Document(s): Julie Lincoln, Répétiteur: Inhabiting the Bodies of Others

“Julie Lincoln, Répétiteur: Inhabiting the Bodies of Others” is from the Document(s) series, a library of commentary on people and issues in the dance field. This repository of essays includes interviews by writers and thinkers on dance, as well as “dance discursions,” which offer opportunities for reflection on the field of dance commissioned by The Pew Center for Arts & Heritage.

For the dancer, learning a role is more than simply memorizing a series of steps, particularly in the realm of ballet where dances are frequently restaged long after the choreographer has died. Individual coaching and mentoring is essential to the interpretation of a role. Ballet répétiteurs work one-on-one with dance artists to articulate and find the essence of a character or particular portrayal that becomes distinctive to their physicality. This article, along with “Georgina Parkinson: A Dancer in Her Time / Making the Blueprint” and “Patricia Ruanne: A Conversation with a Ballet Répétiteur,” offers a glimpse into the life of an influential woman who inhabited this role.

From the article:

“In the last 30 years, the deaths of Anthony Tudor, George Balanchine, and Frederick Ashton—choreographers whose works are regarded as touchstones of 20th-century ballet—have prompted attention toward the methods by which bodies of choreographic work are maintained in the absence of their creators. Conventional opinion declares dance to be the ‘most ephemeral’ of the arts; that it happens only ‘in the moment’ and then ‘vanishes.’ On the one hand, these canards imply that keeping such transitory artistry alive at all may be a meaningless exercise; on the other hand, they allude to the hybrid work of artists who strive to revive and maintain ballets by deceased choreographers.

“‘Naturally we can’t keep dance in a time warp–you have to push beyond and improve,’ Lincoln acknowledges. ‘But within the framework of what has come before, of what we all learned from those earlier generations who are the foundation of the Royal Ballet, who is properly safeguarding this legacy? Where are all those people with the passion that can do these things?’”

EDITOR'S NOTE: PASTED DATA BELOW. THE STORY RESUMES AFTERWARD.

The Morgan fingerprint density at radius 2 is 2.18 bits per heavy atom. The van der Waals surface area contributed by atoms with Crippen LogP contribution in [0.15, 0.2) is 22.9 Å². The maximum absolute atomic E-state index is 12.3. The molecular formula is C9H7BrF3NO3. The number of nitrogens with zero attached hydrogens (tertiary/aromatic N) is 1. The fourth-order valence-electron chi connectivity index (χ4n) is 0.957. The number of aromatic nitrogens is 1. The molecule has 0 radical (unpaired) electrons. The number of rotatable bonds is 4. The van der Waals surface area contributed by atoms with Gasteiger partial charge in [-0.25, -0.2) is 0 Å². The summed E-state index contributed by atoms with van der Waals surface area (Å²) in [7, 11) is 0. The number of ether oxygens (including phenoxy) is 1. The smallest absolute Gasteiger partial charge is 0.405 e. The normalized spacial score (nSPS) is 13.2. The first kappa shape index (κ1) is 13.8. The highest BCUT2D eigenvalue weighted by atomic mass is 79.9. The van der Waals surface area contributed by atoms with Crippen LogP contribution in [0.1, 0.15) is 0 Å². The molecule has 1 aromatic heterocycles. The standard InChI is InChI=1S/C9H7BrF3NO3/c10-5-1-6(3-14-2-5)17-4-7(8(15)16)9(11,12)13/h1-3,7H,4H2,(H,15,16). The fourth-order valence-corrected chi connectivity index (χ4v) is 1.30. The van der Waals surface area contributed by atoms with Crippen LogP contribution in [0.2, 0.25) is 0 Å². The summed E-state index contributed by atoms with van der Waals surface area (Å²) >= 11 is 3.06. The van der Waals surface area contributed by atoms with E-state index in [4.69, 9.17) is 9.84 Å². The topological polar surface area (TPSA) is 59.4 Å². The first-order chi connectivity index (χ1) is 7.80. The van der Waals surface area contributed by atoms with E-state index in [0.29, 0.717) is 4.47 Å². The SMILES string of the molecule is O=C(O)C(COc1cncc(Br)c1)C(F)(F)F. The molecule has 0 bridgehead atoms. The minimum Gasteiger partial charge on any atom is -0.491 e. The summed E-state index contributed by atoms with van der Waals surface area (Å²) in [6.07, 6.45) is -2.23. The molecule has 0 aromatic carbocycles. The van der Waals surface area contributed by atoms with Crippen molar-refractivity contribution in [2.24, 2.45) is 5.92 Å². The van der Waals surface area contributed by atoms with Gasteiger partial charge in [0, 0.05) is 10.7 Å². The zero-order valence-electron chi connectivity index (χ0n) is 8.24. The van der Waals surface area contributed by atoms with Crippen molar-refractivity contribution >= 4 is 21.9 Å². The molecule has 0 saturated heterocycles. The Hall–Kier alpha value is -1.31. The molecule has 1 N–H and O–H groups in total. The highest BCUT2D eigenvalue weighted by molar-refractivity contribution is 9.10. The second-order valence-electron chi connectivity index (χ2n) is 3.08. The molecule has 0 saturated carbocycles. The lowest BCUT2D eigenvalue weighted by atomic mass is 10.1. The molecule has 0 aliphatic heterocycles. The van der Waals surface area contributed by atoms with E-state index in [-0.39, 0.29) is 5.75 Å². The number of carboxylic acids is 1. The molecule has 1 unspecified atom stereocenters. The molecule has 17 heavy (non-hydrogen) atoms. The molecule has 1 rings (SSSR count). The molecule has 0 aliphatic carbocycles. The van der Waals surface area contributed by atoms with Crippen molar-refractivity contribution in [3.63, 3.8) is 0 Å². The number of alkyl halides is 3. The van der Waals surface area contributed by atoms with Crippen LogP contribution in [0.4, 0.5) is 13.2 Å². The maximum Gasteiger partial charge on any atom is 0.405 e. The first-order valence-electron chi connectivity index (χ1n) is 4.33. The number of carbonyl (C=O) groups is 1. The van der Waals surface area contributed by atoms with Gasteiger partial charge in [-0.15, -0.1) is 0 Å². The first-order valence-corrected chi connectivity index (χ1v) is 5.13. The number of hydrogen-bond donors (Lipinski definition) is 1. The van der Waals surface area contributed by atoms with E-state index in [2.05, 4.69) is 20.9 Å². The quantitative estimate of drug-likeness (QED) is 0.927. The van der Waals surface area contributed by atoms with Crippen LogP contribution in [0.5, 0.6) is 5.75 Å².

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Grants & Grantees

Melanie Stewart Dance Theatre creates performance with a focus on devised work that often includes forays into pop culture, political satire, and the human condition.

Collaborators & Colleagues

Ashon Crawley is an Assistant Professor of African American Studies in the Ethnic Studies Department at the University of California, Riverside.

Grants & Grantees

This exhibition, the first major survey of Kasten’s work, broadly situates her legacy in relationship to contemporary art, beyond a strictly photographic history.

Grants & Grantees

Composer Michael Gordon is a co-founder of Bang on a Can, an international organization dedicated to the support of experimental music since 1987.

The Philadelphia Inquirer, NewsWorks, and other outlets feature the Arden’s current production and the company’s unique approach to staging a Chekhov masterpiece.

Grants & Grantees

As a presenting arts organization, the Painted Bride offers a wide range of work in music, dance, spoken word, and theater.

Questions of Practice

The premiere American Impresario article comes from one of the nation’s most adventurous radio producers, WNYC’s John Schaefer, host of Soundcheck, New Sounds, and the New Sounds Live concert series.

Questions of Practice

We speak to postmodern dance pioneer Anna Halprin about her introduction to dance, various turning points in her artistic career, and the importance of creating dance that responds to pressing social and political issues.

Grants & Grantees

Steven Donegan is a visual artist and a 1998 Pew Fellow.

Anna Drozdowski, a curator of performance, hosts European duo Jonathan Burrows and Matteo Fargion for a two-week retrospective of their collaborative career. The two juxtapose the formality of music composition with a radical and open approach to performance, composition and audience.

Mendelssohn Club Artistic Director Alan Harler and a panel of experts will lead a discussion on Mendelssohn’s editing choices in considering Bach’s original score.

The Pew Center for Arts & Heritage announced its 2014 grants in support of Philadelphia’s arts and cultural community today. They include 12 new Pew Fellowships of $60,000 each, 35 project grants in amounts up to $300,000, and two Advancement grants of $500,000 each.